Some people don't put up with anything. The slightest thing goes wrong and they flip out. They cause a fuss, make trouble, and whine about how life is so tough on them.

Other people just "go along to get along," which means that they would rather absorb a little aggravation instead of causing a fuss, getting everyone upset, and then having to wait for everyone to calm down. So their lives just drip away, a day at a time, wishing and hoping.

I've run into one of these strings of people who adjust to almost anything, and thus allow it to continue. I've been seeing a guy who broke up with his girlfriend, but a month later she came back and she told him she was pregnant. So they got back together. She wasn't too nice to him, he wasn't that great to her, but they wanted to try for the kid, which I think is a worthy idea. They never got married, but they stuck together.

That was seventeen years ago. Now, they are all still together. They only talk about the kid. She sleeps on the couch. She works and spends her money on herself. She drinks a little too much, eats a little too much. He makes sarcastic remarks and thinks she will get the message.

Last year he came to see me. We went over all kinds of stuff in his life to make sense of why he tolerates all this. He decided that he will make some big changes. He told her things were going to either get better or end.

She said "Yeah, right," walked away and turned the TV back on.

drip, drip, drip

A couple of months later, as nothing has changed, he is on the Internet chatting with a few women. Eventually he meets one and they start to get together for dinner, or whatever, once a week. The woman at home asks no questions, the client says nothing specific.

drip, drip, drip

This has gone on for a few months now. He is planning to tell her to leave, but she has nowhere to go, and he is afraid of what might happen to her, even though e finds it unpleasant to be around her. Once he a while she asks him where he's been, and he tells her he goes "down the block." She smiles and nods.

drip, drip, drip

I kind of suggested that this guy at least be honest to the woman he is seeing and explain his situation to her. I don't want him to set her up or mislead her. He responded by telling me that he has been very clear with her. She knows why he has not invited her to his place, and she is very understanding. In fact, she seems very OK with the way things are. She probably would like things to change, but...

drip, drip, drip.

life goes on...

Sunday, July 22, 2007


Today was a splendid warm, clear summer day. The sun beamed down strongly through a few puffy white clouds. The warm summer light highlighted the many colorful flowers and the deep green of the leaves. I sat on the deck and felt fortunate to have time on such a day.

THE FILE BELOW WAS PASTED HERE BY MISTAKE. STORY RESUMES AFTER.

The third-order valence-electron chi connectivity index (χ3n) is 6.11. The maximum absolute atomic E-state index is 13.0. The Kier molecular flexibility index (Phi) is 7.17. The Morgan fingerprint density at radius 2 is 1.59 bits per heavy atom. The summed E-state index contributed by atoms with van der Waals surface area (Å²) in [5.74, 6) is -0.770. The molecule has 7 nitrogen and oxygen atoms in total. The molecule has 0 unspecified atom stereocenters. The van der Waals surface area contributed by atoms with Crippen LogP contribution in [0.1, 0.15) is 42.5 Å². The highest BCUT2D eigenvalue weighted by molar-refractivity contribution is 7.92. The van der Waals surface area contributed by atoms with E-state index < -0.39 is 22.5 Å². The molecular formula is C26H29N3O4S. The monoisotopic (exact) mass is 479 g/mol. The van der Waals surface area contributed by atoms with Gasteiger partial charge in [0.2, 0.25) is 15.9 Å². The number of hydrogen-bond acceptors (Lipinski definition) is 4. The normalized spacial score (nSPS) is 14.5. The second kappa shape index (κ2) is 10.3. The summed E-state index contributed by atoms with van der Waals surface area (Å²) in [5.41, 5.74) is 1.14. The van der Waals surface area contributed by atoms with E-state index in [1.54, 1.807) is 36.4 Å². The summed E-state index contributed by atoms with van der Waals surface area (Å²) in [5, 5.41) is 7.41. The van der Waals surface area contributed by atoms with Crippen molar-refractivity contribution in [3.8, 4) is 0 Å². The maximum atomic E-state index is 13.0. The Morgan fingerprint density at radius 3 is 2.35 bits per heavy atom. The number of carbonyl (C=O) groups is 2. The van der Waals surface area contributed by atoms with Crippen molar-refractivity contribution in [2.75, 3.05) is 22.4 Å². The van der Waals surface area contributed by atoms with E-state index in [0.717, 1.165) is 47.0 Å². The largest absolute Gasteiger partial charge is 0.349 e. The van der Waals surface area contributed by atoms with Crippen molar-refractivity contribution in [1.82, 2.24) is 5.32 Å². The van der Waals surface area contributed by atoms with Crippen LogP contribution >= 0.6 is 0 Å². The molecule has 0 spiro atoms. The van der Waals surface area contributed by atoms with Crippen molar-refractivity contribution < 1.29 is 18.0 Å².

My mind was struck with the vividness and clarity of the world around me, yet I questioned, where and when had I experienced this intensity before?

Then I realized: today things were almost as clear as they are on HDTV. Maybe the 3-D effects were a little better, but the general color and contrast were not quite as sharp. The shadows that were cast by the trees were slightly confusing, and the close-ups were unremarkable.

The other thing I realized was that the plot wasn't nearly as good, just a couple of cars going by. And most of the people weren't as good looking.

No commercials; well, that isn't really true either.

Friday, July 20, 2007

More on that

To answer your question -- Some small part of this thinking, problem solving ability, that we psychologists call "intelligence" is inherited. That comes with temperament, emotional sensitivity and visual acuity. But, as I have been saying, brains are very plastic, especially early on. When used properly they can do amazing things. When misused you can end up broke, broken-hearted, alone, miserable or even dead.

Or, you can invent people to come into your house and put tiny blue dots on your new green shorts.

Right now I have three clients who are great problem solvers. Why? Because their parents, both parents, were really rotten at it. By the time these people were six years-old they were running the house. Their parents were either not home, useless or strung-out. These clients cooked, watched over their younger brothers, got grandma to take her medication, got their fathers up in the morning to go out to work, lied to the Department of Social Services, and hid money when the parents were thinking of buying coke -- all sorts of problem solving skills.

The reason they come to see me is that they each have never gotten a break. All three are forty years old +/-. They still get calls from their brothers, sisters, parents, and now their own husbands, ex-husbands, aunts, neighbors, and friends to come and help solve problems.

They have trouble saying no and setting limits. They feel that if they do someone will get sick, get hurt or even die. They are probably right. It's even happened to one of them. She hung up on her drunken mother, saying she couldn't come rescue her and leave her two children home alone. The mother fell out of her third story window.

Something like that leaves a funny taste in your brain.

Sunday, July 15, 2007

Sunday Times -- Use Your Brain 7

Amanda is right, it really helps to have someone, a teacher, a signficant other, but hopefully a parent who can teach you to use your mind. Many parents teach kids to be prejudiced, or throw temper tantrums, or just to shut up and feel stupid. It's all good for my business.